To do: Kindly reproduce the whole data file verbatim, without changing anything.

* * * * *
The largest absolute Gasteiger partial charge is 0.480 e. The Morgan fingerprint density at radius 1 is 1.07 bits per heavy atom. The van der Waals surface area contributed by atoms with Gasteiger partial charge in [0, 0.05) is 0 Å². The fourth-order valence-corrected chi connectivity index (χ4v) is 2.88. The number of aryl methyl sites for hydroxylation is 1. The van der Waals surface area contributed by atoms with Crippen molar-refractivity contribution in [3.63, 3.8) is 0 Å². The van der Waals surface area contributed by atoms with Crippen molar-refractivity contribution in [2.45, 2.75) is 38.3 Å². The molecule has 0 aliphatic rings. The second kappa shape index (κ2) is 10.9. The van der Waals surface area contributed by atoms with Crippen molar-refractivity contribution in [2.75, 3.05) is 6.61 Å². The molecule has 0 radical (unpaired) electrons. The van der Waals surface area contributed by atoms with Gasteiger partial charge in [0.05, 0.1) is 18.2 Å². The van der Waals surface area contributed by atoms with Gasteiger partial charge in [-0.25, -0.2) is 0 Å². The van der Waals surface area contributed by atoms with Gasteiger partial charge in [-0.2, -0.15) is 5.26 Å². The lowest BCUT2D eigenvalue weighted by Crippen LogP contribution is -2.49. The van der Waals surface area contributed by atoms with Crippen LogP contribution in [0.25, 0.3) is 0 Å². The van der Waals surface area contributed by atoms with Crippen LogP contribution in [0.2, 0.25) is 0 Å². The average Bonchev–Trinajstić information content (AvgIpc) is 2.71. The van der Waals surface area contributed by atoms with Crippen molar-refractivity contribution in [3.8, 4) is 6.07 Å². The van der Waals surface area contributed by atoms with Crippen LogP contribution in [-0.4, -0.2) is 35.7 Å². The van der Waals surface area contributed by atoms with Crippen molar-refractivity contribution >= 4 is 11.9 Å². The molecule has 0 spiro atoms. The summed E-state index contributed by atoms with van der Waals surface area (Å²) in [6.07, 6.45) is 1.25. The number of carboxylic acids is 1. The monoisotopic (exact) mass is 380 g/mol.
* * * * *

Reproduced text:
The largest absolute Gasteiger partial charge is 0.480 e. The Morgan fingerprint density at radius 1 is 1.07 bits per heavy atom. The van der Waals surface area contributed by atoms with Gasteiger partial charge in [0, 0.05) is 0 Å². The fourth-order valence-corrected chi connectivity index (χ4v) is 2.88. The number of aryl methyl sites for hydroxylation is 1. The van der Waals surface area contributed by atoms with Crippen molar-refractivity contribution in [3.63, 3.8) is 0 Å². The van der Waals surface area contributed by atoms with Crippen molar-refractivity contribution in [2.45, 2.75) is 38.3 Å². The molecule has 0 aliphatic rings. The second kappa shape index (κ2) is 10.9. The van der Waals surface area contributed by atoms with Crippen molar-refractivity contribution in [2.75, 3.05) is 6.61 Å². The molecule has 0 radical (unpaired) electrons. The van der Waals surface area contributed by atoms with Gasteiger partial charge in [0.05, 0.1) is 18.2 Å². The van der Waals surface area contributed by atoms with Gasteiger partial charge in [-0.25, -0.2) is 0 Å². The van der Waals surface area contributed by atoms with Gasteiger partial charge in [-0.2, -0.15) is 5.26 Å². The lowest BCUT2D eigenvalue weighted by Crippen LogP contribution is -2.49. The van der Waals surface area contributed by atoms with Crippen LogP contribution in [0.25, 0.3) is 0 Å². The van der Waals surface area contributed by atoms with Crippen LogP contribution in [0.2, 0.25) is 0 Å². The average Bonchev–Trinajstić information content (AvgIpc) is 2.71. The van der Waals surface area contributed by atoms with Crippen molar-refractivity contribution in [3.8, 4) is 6.07 Å². The van der Waals surface area contributed by atoms with Crippen LogP contribution in [-0.4, -0.2) is 35.7 Å². The van der Waals surface area contributed by atoms with Crippen molar-refractivity contribution >= 4 is 11.9 Å². The molecule has 0 spiro atoms. The summed E-state index contributed by atoms with van der Waals surface area (Å²) in [6.07, 6.45) is 1.25. The number of carboxylic acids is 1. The monoisotopic (exact) mass is 380 g/mol.